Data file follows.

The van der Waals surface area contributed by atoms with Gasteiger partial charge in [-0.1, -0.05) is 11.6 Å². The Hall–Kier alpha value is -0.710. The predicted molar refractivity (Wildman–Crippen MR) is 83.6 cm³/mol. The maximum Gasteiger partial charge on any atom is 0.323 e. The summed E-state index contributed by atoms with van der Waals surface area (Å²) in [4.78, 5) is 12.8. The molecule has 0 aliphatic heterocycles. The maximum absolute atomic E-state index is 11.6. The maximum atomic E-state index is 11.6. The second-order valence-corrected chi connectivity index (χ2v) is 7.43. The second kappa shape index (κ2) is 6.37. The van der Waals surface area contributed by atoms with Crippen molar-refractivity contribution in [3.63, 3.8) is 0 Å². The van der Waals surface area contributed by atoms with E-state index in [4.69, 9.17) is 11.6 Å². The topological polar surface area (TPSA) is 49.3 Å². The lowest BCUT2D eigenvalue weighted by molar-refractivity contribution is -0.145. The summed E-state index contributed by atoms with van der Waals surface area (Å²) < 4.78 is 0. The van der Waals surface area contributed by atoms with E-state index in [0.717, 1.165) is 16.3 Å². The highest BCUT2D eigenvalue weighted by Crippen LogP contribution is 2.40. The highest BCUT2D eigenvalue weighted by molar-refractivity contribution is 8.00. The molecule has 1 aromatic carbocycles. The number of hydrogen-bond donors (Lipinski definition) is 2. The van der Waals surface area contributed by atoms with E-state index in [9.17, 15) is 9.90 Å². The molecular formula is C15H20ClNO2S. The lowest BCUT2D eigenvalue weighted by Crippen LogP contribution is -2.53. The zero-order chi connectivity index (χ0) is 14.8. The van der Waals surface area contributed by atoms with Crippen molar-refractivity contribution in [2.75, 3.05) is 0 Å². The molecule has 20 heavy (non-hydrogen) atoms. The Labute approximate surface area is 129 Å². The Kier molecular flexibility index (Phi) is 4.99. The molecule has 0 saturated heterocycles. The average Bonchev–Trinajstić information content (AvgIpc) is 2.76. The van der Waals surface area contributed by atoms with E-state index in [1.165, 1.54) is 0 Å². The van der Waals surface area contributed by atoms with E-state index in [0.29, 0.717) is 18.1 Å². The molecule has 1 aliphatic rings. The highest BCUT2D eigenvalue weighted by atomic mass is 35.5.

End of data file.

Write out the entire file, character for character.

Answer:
The van der Waals surface area contributed by atoms with Gasteiger partial charge in [-0.1, -0.05) is 11.6 Å². The Hall–Kier alpha value is -0.710. The predicted molar refractivity (Wildman–Crippen MR) is 83.6 cm³/mol. The maximum Gasteiger partial charge on any atom is 0.323 e. The summed E-state index contributed by atoms with van der Waals surface area (Å²) in [4.78, 5) is 12.8. The molecule has 0 aliphatic heterocycles. The maximum absolute atomic E-state index is 11.6. The maximum atomic E-state index is 11.6. The second-order valence-corrected chi connectivity index (χ2v) is 7.43. The second kappa shape index (κ2) is 6.37. The van der Waals surface area contributed by atoms with Crippen molar-refractivity contribution in [3.63, 3.8) is 0 Å². The van der Waals surface area contributed by atoms with E-state index in [4.69, 9.17) is 11.6 Å². The topological polar surface area (TPSA) is 49.3 Å². The lowest BCUT2D eigenvalue weighted by molar-refractivity contribution is -0.145. The summed E-state index contributed by atoms with van der Waals surface area (Å²) < 4.78 is 0. The van der Waals surface area contributed by atoms with E-state index in [0.717, 1.165) is 16.3 Å². The highest BCUT2D eigenvalue weighted by Crippen LogP contribution is 2.40. The highest BCUT2D eigenvalue weighted by molar-refractivity contribution is 8.00. The molecule has 1 aromatic carbocycles. The number of hydrogen-bond donors (Lipinski definition) is 2. The van der Waals surface area contributed by atoms with E-state index in [9.17, 15) is 9.90 Å². The molecular formula is C15H20ClNO2S. The lowest BCUT2D eigenvalue weighted by Crippen LogP contribution is -2.53. The zero-order chi connectivity index (χ0) is 14.8. The van der Waals surface area contributed by atoms with Crippen molar-refractivity contribution in [2.75, 3.05) is 0 Å². The molecule has 20 heavy (non-hydrogen) atoms. The Labute approximate surface area is 129 Å². The Kier molecular flexibility index (Phi) is 4.99. The molecule has 0 saturated heterocycles. The average Bonchev–Trinajstić information content (AvgIpc) is 2.76. The van der Waals surface area contributed by atoms with E-state index in [1.165, 1.54) is 0 Å². The van der Waals surface area contributed by atoms with E-state index in [0.29, 0.717) is 18.1 Å². The molecule has 1 aliphatic rings. The highest BCUT2D eigenvalue weighted by atomic mass is 35.5.